Losing sports for a few to gain fitness for all
Spelman College has opted to withdraw from NCAA intercollegiate athletics and spearhead a wellness program that focuses on healthy eating, fun physical activities, and personalized fitness goals. A historically black women’s college, Spelman decided to drop its sports program due to health concerns over its student population. Black women in the United States are twice as likely as white women to develop Type 2 diabetes, and four out of five black women are overweight or obese, according to the Centers for Disease Control and Prevention.
The school decided the $1 million per year it was spending on an athletics program that served just eighty-one student-athletes would be better used to benefit the entire student body.
That’s why Spelman is offering more physical activities such as golf, swimming, and aerobics classes for its 2,000-plus students under the new program. "When you look at the word wellness, it’s a holistic approach: physical, mental, spiritual," says Chavonne Shorter, Spelman’s wellness coordinator.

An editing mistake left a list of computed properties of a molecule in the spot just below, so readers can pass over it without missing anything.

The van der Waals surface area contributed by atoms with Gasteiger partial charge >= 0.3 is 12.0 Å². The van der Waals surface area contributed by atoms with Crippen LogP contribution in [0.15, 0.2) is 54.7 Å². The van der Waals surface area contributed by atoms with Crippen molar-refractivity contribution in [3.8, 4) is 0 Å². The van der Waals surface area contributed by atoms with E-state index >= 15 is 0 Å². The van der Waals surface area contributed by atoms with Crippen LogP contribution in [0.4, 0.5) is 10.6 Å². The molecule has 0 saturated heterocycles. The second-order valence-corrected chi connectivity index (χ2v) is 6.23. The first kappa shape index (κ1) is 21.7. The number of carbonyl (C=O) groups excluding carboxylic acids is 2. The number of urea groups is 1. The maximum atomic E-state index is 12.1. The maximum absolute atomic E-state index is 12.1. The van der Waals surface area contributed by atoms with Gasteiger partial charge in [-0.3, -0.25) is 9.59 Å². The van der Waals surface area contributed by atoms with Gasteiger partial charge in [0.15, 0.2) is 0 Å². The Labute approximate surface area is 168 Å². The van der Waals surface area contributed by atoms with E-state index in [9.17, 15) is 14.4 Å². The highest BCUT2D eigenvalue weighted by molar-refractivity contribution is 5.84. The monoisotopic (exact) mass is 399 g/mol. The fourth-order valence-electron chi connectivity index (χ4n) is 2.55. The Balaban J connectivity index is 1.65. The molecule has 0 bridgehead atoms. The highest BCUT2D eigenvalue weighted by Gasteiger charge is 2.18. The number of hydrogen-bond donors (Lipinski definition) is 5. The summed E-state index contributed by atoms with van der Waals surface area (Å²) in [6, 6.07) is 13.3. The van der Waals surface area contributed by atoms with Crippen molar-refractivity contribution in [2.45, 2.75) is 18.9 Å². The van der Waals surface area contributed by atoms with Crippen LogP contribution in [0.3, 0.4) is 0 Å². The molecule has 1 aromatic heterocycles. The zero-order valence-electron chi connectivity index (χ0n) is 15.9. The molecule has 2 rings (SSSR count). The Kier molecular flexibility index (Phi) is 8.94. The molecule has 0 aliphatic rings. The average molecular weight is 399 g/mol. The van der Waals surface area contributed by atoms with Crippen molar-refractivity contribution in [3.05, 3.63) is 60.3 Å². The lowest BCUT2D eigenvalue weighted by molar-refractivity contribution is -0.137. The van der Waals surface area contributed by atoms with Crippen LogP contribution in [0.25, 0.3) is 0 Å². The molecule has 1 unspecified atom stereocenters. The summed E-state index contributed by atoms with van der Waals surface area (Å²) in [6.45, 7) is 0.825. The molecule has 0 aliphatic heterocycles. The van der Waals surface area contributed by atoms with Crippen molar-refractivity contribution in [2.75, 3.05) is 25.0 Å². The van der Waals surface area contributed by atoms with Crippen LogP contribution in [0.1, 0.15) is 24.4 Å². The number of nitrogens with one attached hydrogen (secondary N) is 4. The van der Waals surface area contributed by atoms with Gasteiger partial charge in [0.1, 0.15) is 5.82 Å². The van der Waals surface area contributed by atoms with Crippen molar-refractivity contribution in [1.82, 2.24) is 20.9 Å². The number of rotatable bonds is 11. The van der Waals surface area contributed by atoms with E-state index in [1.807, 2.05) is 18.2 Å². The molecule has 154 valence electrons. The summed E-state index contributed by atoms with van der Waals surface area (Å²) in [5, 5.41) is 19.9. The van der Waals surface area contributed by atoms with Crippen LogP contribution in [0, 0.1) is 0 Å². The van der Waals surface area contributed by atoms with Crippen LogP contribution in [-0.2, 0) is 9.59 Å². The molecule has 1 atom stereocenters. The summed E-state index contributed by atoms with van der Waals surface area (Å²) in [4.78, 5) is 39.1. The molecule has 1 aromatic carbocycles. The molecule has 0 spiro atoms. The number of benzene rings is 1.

This summer, the college plans to begin a $13 million renovation of Read Hall, which houses its current gymnasium and wellness program.
The decision, officials say, is in the best interests of the entire student body and will promote lifelong fitness for women who are particularly at risk for weight-related health problems. "The program will benefit students not only through the fitness component but also from an intellectual standpoint," says Germaine McAuley, director of physical education and athletics. "Overall, it will impact the total person."